- Big Query – with the GA4 data collection requirements it will make it challenging to provide the insights within platform with the limitations it has. Which is where Big Query provides huge amount of flexibility it can also be the driver of integrating with other data sources to provide those richer insights.
- Audiences – this is very much dependant on the wider media & data strategy and the use of the Google ecosystem v non Google ecosystem.
With a push towards a new strategy, it required a change in the analytics and measurement approach and embracing a range of analytical techniques. The advantage of these techniques they don’t face the same data challenges as attribution.
The focus on Incrementality and Econometrics to bridge the measurement gap.
Incrementality running control v test activity measures the true uplift which will provide insights in how to reduce media wastage, scale and re-locate budgets. To successfully run incrementality a lot of the insights will be coming from Econometrics.
Econometrics will quantify true impact of each channel on sales, attribute success to those channels and help redistribute budgets by understanding diminishing returns. It will also factor in non-advertising variables such as economy, weather, pricing, promotions, and seasonality. Econometrics bridges the link to Brand Equity in being able to understand the base and the impact of brand awareness.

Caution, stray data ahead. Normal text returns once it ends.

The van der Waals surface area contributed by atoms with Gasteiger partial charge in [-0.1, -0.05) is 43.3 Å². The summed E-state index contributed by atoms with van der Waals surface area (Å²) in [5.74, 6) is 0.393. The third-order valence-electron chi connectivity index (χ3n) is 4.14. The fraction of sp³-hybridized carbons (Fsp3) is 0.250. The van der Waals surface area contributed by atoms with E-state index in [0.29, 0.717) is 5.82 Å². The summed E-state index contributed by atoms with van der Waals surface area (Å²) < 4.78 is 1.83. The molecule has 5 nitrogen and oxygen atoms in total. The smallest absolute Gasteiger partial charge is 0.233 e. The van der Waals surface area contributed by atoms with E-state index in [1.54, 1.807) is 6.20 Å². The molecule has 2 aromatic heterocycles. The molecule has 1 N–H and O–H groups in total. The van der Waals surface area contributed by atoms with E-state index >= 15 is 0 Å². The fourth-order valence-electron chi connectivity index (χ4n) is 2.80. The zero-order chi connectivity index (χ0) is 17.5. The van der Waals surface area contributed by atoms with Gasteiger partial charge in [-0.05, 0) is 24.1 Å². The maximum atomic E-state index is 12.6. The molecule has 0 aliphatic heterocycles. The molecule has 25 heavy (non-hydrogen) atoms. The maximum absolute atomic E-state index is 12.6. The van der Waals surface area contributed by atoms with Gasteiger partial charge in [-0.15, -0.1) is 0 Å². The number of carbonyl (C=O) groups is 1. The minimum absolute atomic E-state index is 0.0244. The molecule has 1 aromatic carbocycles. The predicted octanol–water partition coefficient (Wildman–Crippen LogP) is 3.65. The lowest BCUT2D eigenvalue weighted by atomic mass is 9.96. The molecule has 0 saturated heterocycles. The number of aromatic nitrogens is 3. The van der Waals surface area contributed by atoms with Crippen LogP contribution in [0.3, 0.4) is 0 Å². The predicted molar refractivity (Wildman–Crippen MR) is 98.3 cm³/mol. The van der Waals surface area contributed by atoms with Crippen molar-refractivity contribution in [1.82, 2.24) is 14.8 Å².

Brand Equity will quantify the long term impact of advertising on brand equity focusing on understanding the direct and in-direct effects and how they impact the base. Understand which channels help drive brand and which brand health measures are triggered.
The immediate focus is on incrementality which can be deployed via the platforms, and it should be an on-going process. Econometrics requires more planning but there are also other techniques that can be used to help answer different business questions:
- Share of search to help predict market share
- Paid, Earned and Owned to understand the relationship between the three with the goal to save budget on paid media
- Jones understanding the relationship between SOV + SOM with the goal to set budgets on SOV estimation